Private small and midsized businesses (SMBs) face arguably an even greater challenge than their large enterprise counterparts. The Conti ransomware group revealed that cyber groups adjust their demands for each victim: the higher the victim's annual revenue, the lower the percentage of revenue demanded. Although the ransom demands for SMBs might be smaller monetary amounts, they typically represent a higher percentage of their annual revenue, thus causing a larger impact on the business.

SMBs typically spend an average of $38,000 to recover from a security breach, including costs associated with a temporary pause in trade, excluding any ransom payments. Given that the average annual revenue for small businesses falls within the range of $44,000 to $1 million, the feasibility of making ransomware payments may be in question.

The alliance's response to the ongoing debate on how to counter the disproportionate influence of cybercriminals over legitimate organizations complicates what should be a straightforward solution. The solution to the growing challenge of ransomware lies, undoubtedly, in better cybersecurity that prevents ransomware attacks from occurring in the first place. Combined with increased action from law enforcement to apprehend attackers and deter cybercrime, ransomware groups will face a more even challenge.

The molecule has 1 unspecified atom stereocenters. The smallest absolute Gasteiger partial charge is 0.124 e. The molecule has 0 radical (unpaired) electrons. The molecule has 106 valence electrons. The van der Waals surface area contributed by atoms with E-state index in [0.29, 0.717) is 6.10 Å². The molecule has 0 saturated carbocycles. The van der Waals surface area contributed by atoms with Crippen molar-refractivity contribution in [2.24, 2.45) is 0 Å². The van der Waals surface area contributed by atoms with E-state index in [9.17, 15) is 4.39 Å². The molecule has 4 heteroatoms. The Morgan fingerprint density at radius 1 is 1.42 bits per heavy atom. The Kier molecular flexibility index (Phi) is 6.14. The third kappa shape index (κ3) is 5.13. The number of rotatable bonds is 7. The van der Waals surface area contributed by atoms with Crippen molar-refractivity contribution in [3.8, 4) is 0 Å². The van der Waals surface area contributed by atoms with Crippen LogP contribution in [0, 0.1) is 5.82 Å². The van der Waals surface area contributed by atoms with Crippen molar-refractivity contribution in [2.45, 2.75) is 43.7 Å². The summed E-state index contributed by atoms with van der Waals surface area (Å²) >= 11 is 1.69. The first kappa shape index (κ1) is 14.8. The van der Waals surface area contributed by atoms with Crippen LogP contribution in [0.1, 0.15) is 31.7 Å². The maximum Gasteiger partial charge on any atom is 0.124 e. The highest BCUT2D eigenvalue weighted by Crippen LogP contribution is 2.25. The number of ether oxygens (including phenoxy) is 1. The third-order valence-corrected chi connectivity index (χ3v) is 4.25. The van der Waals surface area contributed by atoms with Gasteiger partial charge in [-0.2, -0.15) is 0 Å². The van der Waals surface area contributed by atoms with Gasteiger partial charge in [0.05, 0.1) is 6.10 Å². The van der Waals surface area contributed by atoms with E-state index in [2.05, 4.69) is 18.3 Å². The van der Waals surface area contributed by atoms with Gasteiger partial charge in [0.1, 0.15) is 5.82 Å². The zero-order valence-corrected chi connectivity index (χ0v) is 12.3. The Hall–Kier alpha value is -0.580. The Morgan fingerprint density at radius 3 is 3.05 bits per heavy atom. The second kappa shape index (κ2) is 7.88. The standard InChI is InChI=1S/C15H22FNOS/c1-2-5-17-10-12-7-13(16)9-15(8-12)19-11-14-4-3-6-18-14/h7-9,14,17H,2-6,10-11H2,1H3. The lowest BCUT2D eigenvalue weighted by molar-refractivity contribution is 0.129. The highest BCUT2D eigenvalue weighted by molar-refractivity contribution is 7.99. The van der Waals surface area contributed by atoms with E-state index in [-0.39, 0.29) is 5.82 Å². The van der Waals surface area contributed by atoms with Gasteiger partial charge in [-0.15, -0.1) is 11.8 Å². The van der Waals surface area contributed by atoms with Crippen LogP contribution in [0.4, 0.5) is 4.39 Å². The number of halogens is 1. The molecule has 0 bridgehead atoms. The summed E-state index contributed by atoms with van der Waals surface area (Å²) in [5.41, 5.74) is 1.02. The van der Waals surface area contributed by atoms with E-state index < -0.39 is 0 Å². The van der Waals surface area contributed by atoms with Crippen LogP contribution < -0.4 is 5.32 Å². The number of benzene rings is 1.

Proactive Security Is the Way to Counter Rising Ransomware Threats

Verifying whether businesses do or don't pay ransomware demands isn't always practical; however, estimates suggest that 46% of organizations pay ransomware extortion, and 26% of organizations that use backups to restore data also pay. Preventing ransomware payments is not a viable solution to the growing problem of ransomware, nor is it the most effective. Only 18% of cybersecurity expenditure is dedicated to prevention, with averted attacks saving companies hundreds of thousands of dollars ($682,650 per breach on average). Savings with proactive and preventative initiatives exist across businesses, with companies that adopt threat intelligence into their existing security systems seeing 32% lower costs in security expenses overall.

The international alliance, while a symbolic resistance to ransomware demands, misses the critical point in combating rising ransomware crime: security. Organizations must invest in better cybersecurity practices, threat intelligence, and proactive initiatives to prevent ransomware attacks in the first place and lessen the impact when or if they become victims. Empowering organizations to resist extortion tactics through preventative measures rather than relying solely on the decision to pay or not pay ransom demands is the real solution. It should be the focus of initiatives and alliances of the present and future.

About the Author(s)

Shmuel Gihon

Security Research Team Leader, Cyberint

Shmuel Gihon currently serves as the Security Research Team Lead for Cyberint, the leading provider of actionable threat intelligence, where he helps customers and is regularly quoted in the media for his threat actor insights. Prior to his current role, Shmuel served as both a Researcher and Cybersecurity Analyst and in Cyberint and other firms.